To host the festival, Toronto-based architecture firm PARTISANS, in collaboration with theater and acoustics consultancy Charcoalblue, have repurposed the decommissioned Hearn Generating Station as a cultural center. The 400,000-square-foot space now serves a variety of purposes, including housing galleries, theaters, and cafes. A drone video captures the Hearn transformed:
One of the exhibits—dubbed Trove: A View of Toronto in 50 of its Treasures and curated by Luminato Festival Artistic Director Jörn Weisbrodt—features fifty photographs by Toronto-based artist Scott McFarland of treasured objects and artworks from the city’s private and public collections, The images are adhered onto the sides of the building. “Trove is like looking in a rear view mirror only the reflection reveals objects rarely before seen and stories yet untold,” the press release states.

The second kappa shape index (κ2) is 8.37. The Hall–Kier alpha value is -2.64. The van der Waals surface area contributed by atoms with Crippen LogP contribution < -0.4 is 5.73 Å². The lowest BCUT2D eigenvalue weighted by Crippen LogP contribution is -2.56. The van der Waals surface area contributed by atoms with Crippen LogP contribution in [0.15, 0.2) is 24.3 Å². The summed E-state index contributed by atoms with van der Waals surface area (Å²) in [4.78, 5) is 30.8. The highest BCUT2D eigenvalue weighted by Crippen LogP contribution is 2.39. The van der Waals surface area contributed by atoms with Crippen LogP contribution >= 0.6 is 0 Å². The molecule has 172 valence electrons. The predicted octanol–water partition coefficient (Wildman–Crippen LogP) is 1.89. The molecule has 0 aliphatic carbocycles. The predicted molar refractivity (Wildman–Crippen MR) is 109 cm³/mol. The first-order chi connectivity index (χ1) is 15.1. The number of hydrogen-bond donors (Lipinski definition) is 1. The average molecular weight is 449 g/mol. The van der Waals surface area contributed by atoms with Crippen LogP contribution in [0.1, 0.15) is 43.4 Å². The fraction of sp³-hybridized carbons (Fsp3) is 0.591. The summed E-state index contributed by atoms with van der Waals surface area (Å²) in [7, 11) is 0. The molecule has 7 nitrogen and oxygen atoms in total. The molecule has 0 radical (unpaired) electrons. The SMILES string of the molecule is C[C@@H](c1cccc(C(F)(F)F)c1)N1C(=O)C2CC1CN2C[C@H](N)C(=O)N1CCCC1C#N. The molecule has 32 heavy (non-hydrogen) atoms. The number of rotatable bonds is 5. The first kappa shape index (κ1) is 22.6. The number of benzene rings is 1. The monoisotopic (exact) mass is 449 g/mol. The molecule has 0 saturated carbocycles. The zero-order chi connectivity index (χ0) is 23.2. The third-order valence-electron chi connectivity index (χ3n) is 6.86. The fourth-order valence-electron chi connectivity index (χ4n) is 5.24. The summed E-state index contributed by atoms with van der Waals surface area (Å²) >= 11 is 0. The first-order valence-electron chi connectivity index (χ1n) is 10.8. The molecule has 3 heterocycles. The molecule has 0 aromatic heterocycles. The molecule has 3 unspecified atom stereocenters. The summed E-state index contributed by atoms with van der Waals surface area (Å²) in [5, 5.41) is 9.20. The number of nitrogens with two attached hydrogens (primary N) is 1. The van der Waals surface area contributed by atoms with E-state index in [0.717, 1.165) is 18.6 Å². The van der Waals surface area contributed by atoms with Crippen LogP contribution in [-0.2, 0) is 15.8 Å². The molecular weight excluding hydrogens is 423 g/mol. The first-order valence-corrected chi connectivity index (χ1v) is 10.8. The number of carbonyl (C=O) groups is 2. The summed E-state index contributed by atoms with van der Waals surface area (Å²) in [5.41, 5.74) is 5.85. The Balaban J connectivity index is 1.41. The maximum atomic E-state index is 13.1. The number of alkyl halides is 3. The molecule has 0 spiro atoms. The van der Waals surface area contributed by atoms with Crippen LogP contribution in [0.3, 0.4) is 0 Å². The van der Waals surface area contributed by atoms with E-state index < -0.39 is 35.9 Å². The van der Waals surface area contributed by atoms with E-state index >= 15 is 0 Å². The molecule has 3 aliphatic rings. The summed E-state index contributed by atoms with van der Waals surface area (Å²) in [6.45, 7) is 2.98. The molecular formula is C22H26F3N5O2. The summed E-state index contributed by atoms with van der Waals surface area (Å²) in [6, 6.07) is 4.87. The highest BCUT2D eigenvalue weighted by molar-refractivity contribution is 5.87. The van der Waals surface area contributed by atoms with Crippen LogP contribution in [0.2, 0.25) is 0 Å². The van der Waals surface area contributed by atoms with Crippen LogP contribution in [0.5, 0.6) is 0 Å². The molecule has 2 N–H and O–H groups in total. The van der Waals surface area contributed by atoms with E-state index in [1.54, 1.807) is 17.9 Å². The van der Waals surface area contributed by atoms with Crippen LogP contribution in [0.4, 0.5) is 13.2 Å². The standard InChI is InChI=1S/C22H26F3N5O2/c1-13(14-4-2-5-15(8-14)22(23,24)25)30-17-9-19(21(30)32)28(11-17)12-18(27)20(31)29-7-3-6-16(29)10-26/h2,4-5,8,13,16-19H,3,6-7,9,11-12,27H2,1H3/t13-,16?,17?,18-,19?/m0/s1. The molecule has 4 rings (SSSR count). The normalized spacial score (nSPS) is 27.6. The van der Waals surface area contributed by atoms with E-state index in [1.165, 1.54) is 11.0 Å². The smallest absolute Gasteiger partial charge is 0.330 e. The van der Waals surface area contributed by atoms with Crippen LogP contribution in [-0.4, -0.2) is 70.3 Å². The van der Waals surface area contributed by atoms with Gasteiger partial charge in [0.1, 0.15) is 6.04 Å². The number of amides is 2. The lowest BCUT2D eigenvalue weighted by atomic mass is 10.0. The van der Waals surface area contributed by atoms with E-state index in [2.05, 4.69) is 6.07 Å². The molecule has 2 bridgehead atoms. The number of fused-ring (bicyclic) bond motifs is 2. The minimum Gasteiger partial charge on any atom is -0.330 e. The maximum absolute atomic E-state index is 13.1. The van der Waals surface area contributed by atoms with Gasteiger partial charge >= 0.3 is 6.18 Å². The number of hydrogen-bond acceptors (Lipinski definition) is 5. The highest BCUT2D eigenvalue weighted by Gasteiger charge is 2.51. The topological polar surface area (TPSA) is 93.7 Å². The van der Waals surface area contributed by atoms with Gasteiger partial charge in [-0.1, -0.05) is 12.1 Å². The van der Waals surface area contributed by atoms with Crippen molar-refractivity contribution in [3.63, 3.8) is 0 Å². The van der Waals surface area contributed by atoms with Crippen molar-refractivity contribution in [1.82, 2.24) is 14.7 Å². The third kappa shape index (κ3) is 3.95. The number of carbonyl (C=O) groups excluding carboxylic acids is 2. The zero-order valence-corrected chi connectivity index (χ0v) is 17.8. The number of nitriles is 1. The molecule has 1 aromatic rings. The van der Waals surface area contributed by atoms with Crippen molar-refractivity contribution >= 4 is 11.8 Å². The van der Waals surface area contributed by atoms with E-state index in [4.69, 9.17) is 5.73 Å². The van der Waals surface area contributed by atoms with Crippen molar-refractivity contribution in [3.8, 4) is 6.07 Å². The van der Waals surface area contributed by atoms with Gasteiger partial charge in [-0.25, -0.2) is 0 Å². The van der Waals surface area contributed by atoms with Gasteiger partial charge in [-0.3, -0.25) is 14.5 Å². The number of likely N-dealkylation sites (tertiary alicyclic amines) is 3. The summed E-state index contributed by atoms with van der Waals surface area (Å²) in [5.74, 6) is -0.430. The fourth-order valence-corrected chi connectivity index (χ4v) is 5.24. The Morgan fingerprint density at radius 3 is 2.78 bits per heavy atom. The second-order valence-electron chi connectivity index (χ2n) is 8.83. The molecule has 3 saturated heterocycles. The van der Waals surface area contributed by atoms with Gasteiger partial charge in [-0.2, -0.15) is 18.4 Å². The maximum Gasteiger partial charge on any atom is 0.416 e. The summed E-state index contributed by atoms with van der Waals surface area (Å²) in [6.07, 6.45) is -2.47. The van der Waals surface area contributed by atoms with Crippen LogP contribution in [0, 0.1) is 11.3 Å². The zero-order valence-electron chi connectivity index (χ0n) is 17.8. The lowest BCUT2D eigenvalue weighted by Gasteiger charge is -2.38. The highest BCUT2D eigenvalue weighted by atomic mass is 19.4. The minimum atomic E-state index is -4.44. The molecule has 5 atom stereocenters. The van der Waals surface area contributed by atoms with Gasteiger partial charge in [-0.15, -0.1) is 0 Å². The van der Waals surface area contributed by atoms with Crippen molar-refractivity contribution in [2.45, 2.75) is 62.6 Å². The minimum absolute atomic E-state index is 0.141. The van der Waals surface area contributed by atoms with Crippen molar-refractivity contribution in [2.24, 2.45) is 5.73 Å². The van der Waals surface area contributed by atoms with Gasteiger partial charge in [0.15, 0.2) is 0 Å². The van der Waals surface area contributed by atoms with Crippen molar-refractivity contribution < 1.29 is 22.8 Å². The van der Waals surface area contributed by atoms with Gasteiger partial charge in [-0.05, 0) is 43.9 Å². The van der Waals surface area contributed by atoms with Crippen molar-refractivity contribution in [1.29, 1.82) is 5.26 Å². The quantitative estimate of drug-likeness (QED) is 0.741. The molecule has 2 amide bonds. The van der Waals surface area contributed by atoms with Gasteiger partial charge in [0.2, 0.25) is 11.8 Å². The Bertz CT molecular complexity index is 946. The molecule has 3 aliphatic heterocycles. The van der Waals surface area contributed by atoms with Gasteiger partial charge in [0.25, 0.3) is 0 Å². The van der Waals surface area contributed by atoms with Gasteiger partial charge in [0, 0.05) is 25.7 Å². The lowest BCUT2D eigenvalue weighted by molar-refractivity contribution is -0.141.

PARTISANS designed a virtual gallery for Trove accessed via an augmented reality app “TheHearnAR.” The app was developed by PARTISANS and Norm Li Studios; the duo also developed a video game to #PlayTheHearn that permits the exploration of the space and festival.
PARTISANS has set up a temporary studio in the Hearn where it can engage with visitors and produce 3D models of the power plant and surrounding Port Lands. The models, created with the help of Ryerson University design students, will be a part of PARTISANS & Friends: Pop-Up Studio I & II, a two-part studio session in which designers and guests will imagine the future of Toronto. The discussion will range from the city’s infrastructure and architecture to its cultural and economic success. Guests will include: Halifax-based architecture firm Omar Gandhi, Toronto-based architecture firm UUfie, Luminato Festival Art Director Jörn Weisbrodt, and Toronto City Councillor Paula Fletcher.